ltgenpanda.tumblr.com was created only around 2-3 pm on Oct 25th. The link was made public around 6:30 pm on Oct 25th. Since then, the site was on various social media sites. Some of the prominent places it was listed are:

  1. Front page of digg since 11 pm CST on Oct 25th, on the top news side bar on the digg front page from about 1-2 am CST on Oct 26th to about 5-6 pm CST on Oct 26th (most of the time at the 1st position).
  2. Several submissions on reddit, with at least one submission on the front page of reddit for most part of Oct 25th night and Oct 26th day time. However never reached the top, was around the fifth or less position only.
  3. Front page of news.ycombinator.com
  4. Linked from several blogs including techcrunch.com

I have seen many discussions in the past about the traffic these sites can bring. Personally, in the past I knew that gaining the #1 position on the top news section of digg can bring about 150K visits, have experienced it several times. Here is a screen shot from my google analytics page to see how this site has done:

I never expected to write this – Reddit, you clearly have the present and the future!


Responses by Various Digg Users

Various digg users have made very nice arguments on digg. I should stress here that these are just the responses I personally liked. The link to comment on digg does not work well, so I am pasting a few here:

Response by davidtc:

"We’ve used test accounts since day one…"

Day 1 of what? Of the new algorithm on October 15th? Of V4? Day 1 of the last 4 years?

“Most importantly, we should have been forthright with our community about our testing efforts and we’ll certainly do so in the future.”

So lets hear it. Be forthright about what I am asking cause it doesn’t add up to what you are saying. Here is why.

I ask this cause on V3 we could see the “who dugg this” list (btw, bring it back). This would have been easy to spot with that list. These are obviously new accounts, so this leads me to believe this is a new thing you guys are doing which doesn’t help with your story. Why would we believe you have to make 100+ new accounts each time to test stuff?

Now that you are being “open” about it, why were the ones caught deleted? Going to make new accounts again? It doesn’t make sense to make new accounts to test a mundane thing like mass digging to see what breaks. The best reason to delete the accounts is so they can’t be monitored anymore. Now since you are going to “continue to use them” that must mean you are making more new accounts to do this. Again, deleting the caught accounts while saying you are going to continue to use test accounts is a big red flag that you don’t want them to be monitored. Why wouldn’t you want them to be monitored if you are going to be forthright about them?

It doesn’t makes sense when you look at what was found and what you said when Digg is going to be “forthright” about it now. Sorry, I’m not fully buying it.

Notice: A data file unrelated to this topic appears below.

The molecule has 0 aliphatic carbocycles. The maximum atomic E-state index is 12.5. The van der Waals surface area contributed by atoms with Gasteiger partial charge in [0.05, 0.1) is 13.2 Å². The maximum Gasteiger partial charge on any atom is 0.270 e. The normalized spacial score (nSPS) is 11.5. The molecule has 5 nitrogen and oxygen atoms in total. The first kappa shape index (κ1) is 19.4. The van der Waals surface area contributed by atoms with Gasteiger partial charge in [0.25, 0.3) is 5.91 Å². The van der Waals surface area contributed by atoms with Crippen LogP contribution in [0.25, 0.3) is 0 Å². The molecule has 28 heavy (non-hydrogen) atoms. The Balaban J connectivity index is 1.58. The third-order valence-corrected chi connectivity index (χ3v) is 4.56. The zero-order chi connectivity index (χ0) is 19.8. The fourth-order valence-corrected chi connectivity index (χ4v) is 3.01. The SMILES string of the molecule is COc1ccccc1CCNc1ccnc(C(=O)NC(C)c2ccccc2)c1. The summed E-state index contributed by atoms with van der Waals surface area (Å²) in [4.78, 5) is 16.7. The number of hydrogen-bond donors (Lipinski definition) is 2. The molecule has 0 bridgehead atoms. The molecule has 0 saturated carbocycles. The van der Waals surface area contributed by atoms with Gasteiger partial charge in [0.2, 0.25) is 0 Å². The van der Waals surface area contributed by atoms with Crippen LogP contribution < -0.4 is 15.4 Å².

Response by Rooper:

Okay, internal testing. Fair enough.

Why, then, did they appear to digg things only to propel them to the front page? Surely that means whether you label it as “testing” or not, you’re still gaming your own system for the benefit of a few advertisers. Why did you “test” with those domains? Why pick large publishers, rather than something more obscure?

If this is indeed legitimate testing, then there should be records (accessible from the API) that show similar patterns from previous “tests”. They’re a needle in a haystack for us to find, but *you* should be able to find them and show us.

And probably most importantly, these “tests” appear to have been performed using 150-ish dummy accounts. Is Digg really so easy to game that all you need to do is create 150 accounts and use them to digg stuff? Really?

Something isn’t right here.

Response by c_caliente:

Right. They think it’s the perfect excuse.
The program that generated the fake diggs is probably the same they use for internal testing on their dev/staging environments.
So I’m guessing they decided lately to use it on their production environment out of desperation, in order to promote articles and to create a phony sense of user activity. ( think of all the articles hitting the FP with only a handful of comments. Those are harder to fake).
No competent developer would consider running persistent tests on a production environment. Period.
Now Digg is acting as if it’s the most normal thing in the world, so they can deny their act of desperation.
They just hit a new low.

————————————————-

So, let me get this straight. You guys run tests on your production environment?
Wow.
What a convenient excuse to deny the fact that you are adding fake diggs to promote articles and to give a phony sense of user activity

Response by endersgame:

I am sorry but I just don’t quite buy it. Why would all these accounts have been created so recently? Why were so many accounts created and why was the digging activity so much and so consistent? Why was the digging enough to affect the promotion of articles to the front page on such a large scale? And finally, why were the “test” accounts deleted immediately after the digg staff was emailed about the discovery, before it was made public?